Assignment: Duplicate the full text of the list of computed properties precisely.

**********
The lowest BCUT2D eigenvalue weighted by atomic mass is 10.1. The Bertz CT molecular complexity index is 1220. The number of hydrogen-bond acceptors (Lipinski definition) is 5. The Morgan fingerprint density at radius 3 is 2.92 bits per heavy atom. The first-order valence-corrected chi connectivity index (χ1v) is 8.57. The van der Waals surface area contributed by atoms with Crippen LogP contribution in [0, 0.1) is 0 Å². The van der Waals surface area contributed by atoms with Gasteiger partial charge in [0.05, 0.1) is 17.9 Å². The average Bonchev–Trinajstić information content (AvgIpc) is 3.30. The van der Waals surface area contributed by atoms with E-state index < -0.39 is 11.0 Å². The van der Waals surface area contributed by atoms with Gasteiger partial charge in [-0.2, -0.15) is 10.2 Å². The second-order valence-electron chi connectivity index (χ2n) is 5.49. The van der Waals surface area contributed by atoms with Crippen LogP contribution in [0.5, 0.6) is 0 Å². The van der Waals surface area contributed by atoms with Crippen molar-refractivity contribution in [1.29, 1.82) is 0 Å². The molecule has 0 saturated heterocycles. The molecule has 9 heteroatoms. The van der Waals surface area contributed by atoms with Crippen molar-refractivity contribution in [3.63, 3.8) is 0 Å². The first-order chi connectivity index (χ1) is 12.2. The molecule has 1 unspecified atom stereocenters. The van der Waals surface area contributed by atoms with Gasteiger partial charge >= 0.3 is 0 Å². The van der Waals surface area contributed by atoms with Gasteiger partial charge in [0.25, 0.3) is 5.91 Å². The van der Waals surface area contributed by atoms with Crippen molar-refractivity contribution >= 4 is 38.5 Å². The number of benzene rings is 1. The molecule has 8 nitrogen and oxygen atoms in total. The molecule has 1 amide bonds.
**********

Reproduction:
The lowest BCUT2D eigenvalue weighted by atomic mass is 10.1. The Bertz CT molecular complexity index is 1220. The number of hydrogen-bond acceptors (Lipinski definition) is 5. The Morgan fingerprint density at radius 3 is 2.92 bits per heavy atom. The first-order valence-corrected chi connectivity index (χ1v) is 8.57. The van der Waals surface area contributed by atoms with Crippen LogP contribution in [0, 0.1) is 0 Å². The van der Waals surface area contributed by atoms with Gasteiger partial charge in [0.05, 0.1) is 17.9 Å². The average Bonchev–Trinajstić information content (AvgIpc) is 3.30. The van der Waals surface area contributed by atoms with E-state index < -0.39 is 11.0 Å². The van der Waals surface area contributed by atoms with Gasteiger partial charge in [-0.2, -0.15) is 10.2 Å². The second-order valence-electron chi connectivity index (χ2n) is 5.49. The van der Waals surface area contributed by atoms with Crippen LogP contribution in [0.5, 0.6) is 0 Å². The van der Waals surface area contributed by atoms with Crippen molar-refractivity contribution in [1.29, 1.82) is 0 Å². The molecule has 0 saturated heterocycles. The molecule has 9 heteroatoms. The van der Waals surface area contributed by atoms with Crippen molar-refractivity contribution in [3.63, 3.8) is 0 Å². The first-order chi connectivity index (χ1) is 12.2. The molecule has 1 unspecified atom stereocenters. The van der Waals surface area contributed by atoms with Gasteiger partial charge >= 0.3 is 0 Å². The van der Waals surface area contributed by atoms with Gasteiger partial charge in [0.25, 0.3) is 5.91 Å². The van der Waals surface area contributed by atoms with Crippen molar-refractivity contribution >= 4 is 38.5 Å². The number of benzene rings is 1. The molecule has 8 nitrogen and oxygen atoms in total. The molecule has 1 amide bonds.